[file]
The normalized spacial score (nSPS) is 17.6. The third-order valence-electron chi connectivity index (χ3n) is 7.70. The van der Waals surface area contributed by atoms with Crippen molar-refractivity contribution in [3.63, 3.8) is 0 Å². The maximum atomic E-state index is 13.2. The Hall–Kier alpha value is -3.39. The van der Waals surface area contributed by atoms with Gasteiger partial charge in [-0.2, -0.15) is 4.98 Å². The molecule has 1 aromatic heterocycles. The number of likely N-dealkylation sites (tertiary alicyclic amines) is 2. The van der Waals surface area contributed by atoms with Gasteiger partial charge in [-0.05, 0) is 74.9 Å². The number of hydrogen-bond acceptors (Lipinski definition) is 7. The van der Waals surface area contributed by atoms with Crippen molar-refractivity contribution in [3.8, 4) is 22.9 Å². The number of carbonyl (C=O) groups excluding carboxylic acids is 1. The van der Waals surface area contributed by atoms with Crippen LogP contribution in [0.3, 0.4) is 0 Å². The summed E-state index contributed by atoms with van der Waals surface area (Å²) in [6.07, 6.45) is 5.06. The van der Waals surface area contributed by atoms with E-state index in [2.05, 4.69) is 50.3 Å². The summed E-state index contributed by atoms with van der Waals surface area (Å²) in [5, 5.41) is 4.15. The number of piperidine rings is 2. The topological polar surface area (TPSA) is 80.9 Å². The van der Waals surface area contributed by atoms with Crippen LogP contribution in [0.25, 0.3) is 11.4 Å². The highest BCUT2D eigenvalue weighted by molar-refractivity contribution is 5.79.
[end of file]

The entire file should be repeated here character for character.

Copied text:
The normalized spacial score (nSPS) is 17.6. The third-order valence-electron chi connectivity index (χ3n) is 7.70. The van der Waals surface area contributed by atoms with Crippen molar-refractivity contribution in [3.63, 3.8) is 0 Å². The maximum atomic E-state index is 13.2. The Hall–Kier alpha value is -3.39. The van der Waals surface area contributed by atoms with Gasteiger partial charge in [-0.2, -0.15) is 4.98 Å². The molecule has 1 aromatic heterocycles. The number of likely N-dealkylation sites (tertiary alicyclic amines) is 2. The van der Waals surface area contributed by atoms with Gasteiger partial charge in [-0.05, 0) is 74.9 Å². The number of hydrogen-bond acceptors (Lipinski definition) is 7. The van der Waals surface area contributed by atoms with Crippen molar-refractivity contribution in [3.8, 4) is 22.9 Å². The number of carbonyl (C=O) groups excluding carboxylic acids is 1. The van der Waals surface area contributed by atoms with Crippen LogP contribution in [0.3, 0.4) is 0 Å². The summed E-state index contributed by atoms with van der Waals surface area (Å²) in [6.07, 6.45) is 5.06. The van der Waals surface area contributed by atoms with E-state index in [2.05, 4.69) is 50.3 Å². The summed E-state index contributed by atoms with van der Waals surface area (Å²) in [5, 5.41) is 4.15. The number of piperidine rings is 2. The topological polar surface area (TPSA) is 80.9 Å². The van der Waals surface area contributed by atoms with Crippen LogP contribution in [0.25, 0.3) is 11.4 Å². The highest BCUT2D eigenvalue weighted by molar-refractivity contribution is 5.79.